Moreover, the establishing shot also assists in the reinstatement of the film’s theme. In Wild Things, the viewer notices Kelly Van Ryan glancing at Lombardo in a seductive manner as he, along with two police officers; introduce the topic of the discussion (Wild Things). In this case, the establishing shot clearly exemplifies the theme of sexual appeal as an important element of the respective film. In relation to this premise, the spectator becomes considerably aware of the events and situations to expect based on that long single shot situated at Kelly Van Ryan. Furthermore, the establishing shot also captures landmarks in the film. From the opening scene, the viewer can see a mural. The mural paints a background to the story by illustrating acts of savagery among wild animals such as lions and dinosaurs (Wild Things). Thus, this mechanism further establishes the sexual nature of the film based on the mural’s depictions of animal savagery.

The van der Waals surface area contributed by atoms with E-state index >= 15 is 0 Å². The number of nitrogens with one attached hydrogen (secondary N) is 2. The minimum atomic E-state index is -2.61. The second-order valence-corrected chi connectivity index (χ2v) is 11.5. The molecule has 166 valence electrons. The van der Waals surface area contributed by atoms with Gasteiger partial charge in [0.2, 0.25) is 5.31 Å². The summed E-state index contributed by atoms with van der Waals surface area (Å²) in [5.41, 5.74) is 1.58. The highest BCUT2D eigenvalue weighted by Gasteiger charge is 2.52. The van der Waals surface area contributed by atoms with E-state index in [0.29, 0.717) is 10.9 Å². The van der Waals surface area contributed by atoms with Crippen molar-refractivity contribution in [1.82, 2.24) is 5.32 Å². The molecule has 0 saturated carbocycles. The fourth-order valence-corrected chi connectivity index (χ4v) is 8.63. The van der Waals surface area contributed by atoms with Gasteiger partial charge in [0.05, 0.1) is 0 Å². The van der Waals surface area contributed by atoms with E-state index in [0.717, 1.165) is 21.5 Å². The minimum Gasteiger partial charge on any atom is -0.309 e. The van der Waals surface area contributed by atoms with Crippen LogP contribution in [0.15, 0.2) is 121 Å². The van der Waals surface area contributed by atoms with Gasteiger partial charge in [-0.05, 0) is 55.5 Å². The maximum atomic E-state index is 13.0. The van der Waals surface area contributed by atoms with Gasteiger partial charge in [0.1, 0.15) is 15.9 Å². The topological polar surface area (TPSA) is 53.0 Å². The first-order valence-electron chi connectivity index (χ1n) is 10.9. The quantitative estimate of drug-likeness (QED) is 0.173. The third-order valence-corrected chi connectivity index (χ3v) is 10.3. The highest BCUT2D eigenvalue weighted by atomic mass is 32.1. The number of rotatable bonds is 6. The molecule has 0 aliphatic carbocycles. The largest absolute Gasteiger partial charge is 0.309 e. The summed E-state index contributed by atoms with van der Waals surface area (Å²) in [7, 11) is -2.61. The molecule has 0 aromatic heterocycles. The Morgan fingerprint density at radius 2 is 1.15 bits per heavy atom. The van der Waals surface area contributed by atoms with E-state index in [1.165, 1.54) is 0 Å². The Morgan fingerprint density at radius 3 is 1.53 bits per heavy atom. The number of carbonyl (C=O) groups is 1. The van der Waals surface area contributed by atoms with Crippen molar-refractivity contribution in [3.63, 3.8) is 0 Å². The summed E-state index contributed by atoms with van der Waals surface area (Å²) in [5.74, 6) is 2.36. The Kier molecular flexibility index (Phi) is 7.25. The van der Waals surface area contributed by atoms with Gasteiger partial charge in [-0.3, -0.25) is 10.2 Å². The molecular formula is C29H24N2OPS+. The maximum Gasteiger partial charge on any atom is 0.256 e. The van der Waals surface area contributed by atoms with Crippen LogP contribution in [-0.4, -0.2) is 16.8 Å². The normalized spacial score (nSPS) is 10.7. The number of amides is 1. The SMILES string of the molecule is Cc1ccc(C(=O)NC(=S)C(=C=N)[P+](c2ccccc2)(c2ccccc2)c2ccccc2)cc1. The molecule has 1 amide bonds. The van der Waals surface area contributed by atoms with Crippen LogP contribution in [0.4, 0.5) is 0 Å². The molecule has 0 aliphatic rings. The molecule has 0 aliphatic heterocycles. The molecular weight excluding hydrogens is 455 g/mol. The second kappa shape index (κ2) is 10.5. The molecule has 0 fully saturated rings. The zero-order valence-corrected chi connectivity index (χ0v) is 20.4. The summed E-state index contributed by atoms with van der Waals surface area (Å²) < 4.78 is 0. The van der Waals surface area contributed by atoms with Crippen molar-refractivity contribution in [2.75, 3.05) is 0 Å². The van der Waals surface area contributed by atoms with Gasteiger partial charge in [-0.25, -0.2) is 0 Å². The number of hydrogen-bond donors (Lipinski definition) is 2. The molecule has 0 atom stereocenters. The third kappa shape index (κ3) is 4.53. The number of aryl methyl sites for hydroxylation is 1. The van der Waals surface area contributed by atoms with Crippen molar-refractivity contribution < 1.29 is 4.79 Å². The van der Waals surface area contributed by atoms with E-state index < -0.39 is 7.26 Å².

There is also evidence of a cutaway shot in the motion picture. Accordingly, cutaway shots are present where interruptions take place through the insertion of a different scene (Shiel and Fitzmaurice 34). For instance, towards the end of the scene, Detective Gloria Perez asserts that she would not have assumed Suzie Toller as a sailor. At this point, the scene cuts away immediately by showing Suzie’s father attach his daughter’s decrepit boat to a gleaming new vehicle. Even though cutaway shots tend to be unrelated, the shot used in this part of the film relates Perez’s quote to the rest of the film by identifying Suzie as the main antagonist of the movie especially with respect to the murder of Lombardo and Ray Duquette. Further editing in the film is present where the spectator views a sex scene between Kelly and Suzie from the voyeur’s point of view (Wild Things). The use of the point of view shot allows the audience to perceive the scene from a personal point and intentionally, from the perspective of one of the antagonists, Sergeant Duquette.